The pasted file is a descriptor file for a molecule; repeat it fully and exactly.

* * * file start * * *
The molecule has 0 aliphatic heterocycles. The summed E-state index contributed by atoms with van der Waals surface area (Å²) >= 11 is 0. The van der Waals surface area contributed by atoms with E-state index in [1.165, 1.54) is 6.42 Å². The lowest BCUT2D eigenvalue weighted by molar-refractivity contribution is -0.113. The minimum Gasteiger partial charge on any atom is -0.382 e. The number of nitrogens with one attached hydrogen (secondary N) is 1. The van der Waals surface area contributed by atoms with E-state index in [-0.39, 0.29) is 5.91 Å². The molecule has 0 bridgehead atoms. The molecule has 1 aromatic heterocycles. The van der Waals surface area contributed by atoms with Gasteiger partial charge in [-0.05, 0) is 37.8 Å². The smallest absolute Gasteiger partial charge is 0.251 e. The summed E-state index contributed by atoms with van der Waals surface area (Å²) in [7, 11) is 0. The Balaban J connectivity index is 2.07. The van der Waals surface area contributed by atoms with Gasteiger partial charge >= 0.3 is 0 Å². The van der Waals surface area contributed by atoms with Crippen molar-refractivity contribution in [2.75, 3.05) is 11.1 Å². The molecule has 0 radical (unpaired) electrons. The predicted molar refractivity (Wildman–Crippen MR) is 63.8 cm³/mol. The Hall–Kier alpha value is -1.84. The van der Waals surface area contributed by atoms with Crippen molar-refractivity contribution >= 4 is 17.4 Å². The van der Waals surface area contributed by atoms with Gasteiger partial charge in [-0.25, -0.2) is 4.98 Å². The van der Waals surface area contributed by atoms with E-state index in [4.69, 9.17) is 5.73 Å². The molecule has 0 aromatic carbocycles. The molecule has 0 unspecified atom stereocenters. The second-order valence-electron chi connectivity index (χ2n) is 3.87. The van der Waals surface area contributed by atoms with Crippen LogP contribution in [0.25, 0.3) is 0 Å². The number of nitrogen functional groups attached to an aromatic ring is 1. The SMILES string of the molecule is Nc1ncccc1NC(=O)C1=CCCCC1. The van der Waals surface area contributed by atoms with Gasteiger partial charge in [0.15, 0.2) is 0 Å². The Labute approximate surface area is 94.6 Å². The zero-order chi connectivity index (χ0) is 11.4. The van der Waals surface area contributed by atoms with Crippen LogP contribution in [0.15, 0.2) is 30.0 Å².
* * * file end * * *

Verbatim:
The molecule has 0 aliphatic heterocycles. The summed E-state index contributed by atoms with van der Waals surface area (Å²) >= 11 is 0. The van der Waals surface area contributed by atoms with E-state index in [1.165, 1.54) is 6.42 Å². The lowest BCUT2D eigenvalue weighted by molar-refractivity contribution is -0.113. The minimum Gasteiger partial charge on any atom is -0.382 e. The number of nitrogens with one attached hydrogen (secondary N) is 1. The van der Waals surface area contributed by atoms with E-state index in [-0.39, 0.29) is 5.91 Å². The molecule has 0 bridgehead atoms. The molecule has 1 aromatic heterocycles. The van der Waals surface area contributed by atoms with Gasteiger partial charge in [-0.05, 0) is 37.8 Å². The smallest absolute Gasteiger partial charge is 0.251 e. The summed E-state index contributed by atoms with van der Waals surface area (Å²) in [7, 11) is 0. The Balaban J connectivity index is 2.07. The van der Waals surface area contributed by atoms with Gasteiger partial charge >= 0.3 is 0 Å². The van der Waals surface area contributed by atoms with Crippen molar-refractivity contribution in [2.75, 3.05) is 11.1 Å². The molecule has 0 radical (unpaired) electrons. The predicted molar refractivity (Wildman–Crippen MR) is 63.8 cm³/mol. The Hall–Kier alpha value is -1.84. The van der Waals surface area contributed by atoms with Crippen molar-refractivity contribution >= 4 is 17.4 Å². The van der Waals surface area contributed by atoms with Gasteiger partial charge in [-0.25, -0.2) is 4.98 Å². The van der Waals surface area contributed by atoms with E-state index in [4.69, 9.17) is 5.73 Å². The molecule has 0 aromatic carbocycles. The molecule has 0 unspecified atom stereocenters. The second-order valence-electron chi connectivity index (χ2n) is 3.87. The van der Waals surface area contributed by atoms with Crippen LogP contribution in [0.25, 0.3) is 0 Å². The number of nitrogen functional groups attached to an aromatic ring is 1. The SMILES string of the molecule is Nc1ncccc1NC(=O)C1=CCCCC1. The van der Waals surface area contributed by atoms with Gasteiger partial charge in [0.15, 0.2) is 0 Å². The Labute approximate surface area is 94.6 Å². The zero-order chi connectivity index (χ0) is 11.4. The van der Waals surface area contributed by atoms with Crippen LogP contribution in [0.15, 0.2) is 30.0 Å².